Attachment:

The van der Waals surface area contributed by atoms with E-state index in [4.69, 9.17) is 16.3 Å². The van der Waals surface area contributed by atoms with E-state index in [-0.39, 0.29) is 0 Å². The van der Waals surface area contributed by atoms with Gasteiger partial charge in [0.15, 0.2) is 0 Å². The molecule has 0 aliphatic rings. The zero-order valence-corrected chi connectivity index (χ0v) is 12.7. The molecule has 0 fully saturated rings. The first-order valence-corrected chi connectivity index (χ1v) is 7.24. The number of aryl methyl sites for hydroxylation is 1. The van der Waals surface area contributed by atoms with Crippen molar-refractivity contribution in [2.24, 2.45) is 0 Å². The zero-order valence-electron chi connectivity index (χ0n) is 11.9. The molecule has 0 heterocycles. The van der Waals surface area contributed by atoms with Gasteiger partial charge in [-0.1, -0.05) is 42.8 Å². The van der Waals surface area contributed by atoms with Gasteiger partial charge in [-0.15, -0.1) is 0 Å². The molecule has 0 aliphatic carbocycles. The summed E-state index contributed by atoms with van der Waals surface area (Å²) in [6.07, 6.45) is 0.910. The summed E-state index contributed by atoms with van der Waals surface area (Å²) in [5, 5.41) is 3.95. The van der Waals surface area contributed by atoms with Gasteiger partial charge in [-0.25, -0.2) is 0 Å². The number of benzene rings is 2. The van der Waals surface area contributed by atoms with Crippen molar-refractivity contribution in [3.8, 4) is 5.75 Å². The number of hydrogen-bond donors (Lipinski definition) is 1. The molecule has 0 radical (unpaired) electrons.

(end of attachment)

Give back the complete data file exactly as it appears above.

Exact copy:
The van der Waals surface area contributed by atoms with E-state index in [4.69, 9.17) is 16.3 Å². The van der Waals surface area contributed by atoms with E-state index in [-0.39, 0.29) is 0 Å². The van der Waals surface area contributed by atoms with Gasteiger partial charge in [0.15, 0.2) is 0 Å². The molecule has 0 aliphatic rings. The zero-order valence-corrected chi connectivity index (χ0v) is 12.7. The molecule has 0 fully saturated rings. The first-order valence-corrected chi connectivity index (χ1v) is 7.24. The number of aryl methyl sites for hydroxylation is 1. The van der Waals surface area contributed by atoms with Crippen molar-refractivity contribution in [2.24, 2.45) is 0 Å². The zero-order valence-electron chi connectivity index (χ0n) is 11.9. The molecule has 0 heterocycles. The van der Waals surface area contributed by atoms with Gasteiger partial charge in [-0.1, -0.05) is 42.8 Å². The van der Waals surface area contributed by atoms with Gasteiger partial charge in [-0.15, -0.1) is 0 Å². The molecule has 0 aliphatic carbocycles. The summed E-state index contributed by atoms with van der Waals surface area (Å²) in [6.07, 6.45) is 0.910. The summed E-state index contributed by atoms with van der Waals surface area (Å²) in [5, 5.41) is 3.95. The van der Waals surface area contributed by atoms with Gasteiger partial charge in [-0.25, -0.2) is 0 Å². The number of benzene rings is 2. The van der Waals surface area contributed by atoms with Crippen molar-refractivity contribution in [3.8, 4) is 5.75 Å². The number of hydrogen-bond donors (Lipinski definition) is 1. The molecule has 0 radical (unpaired) electrons.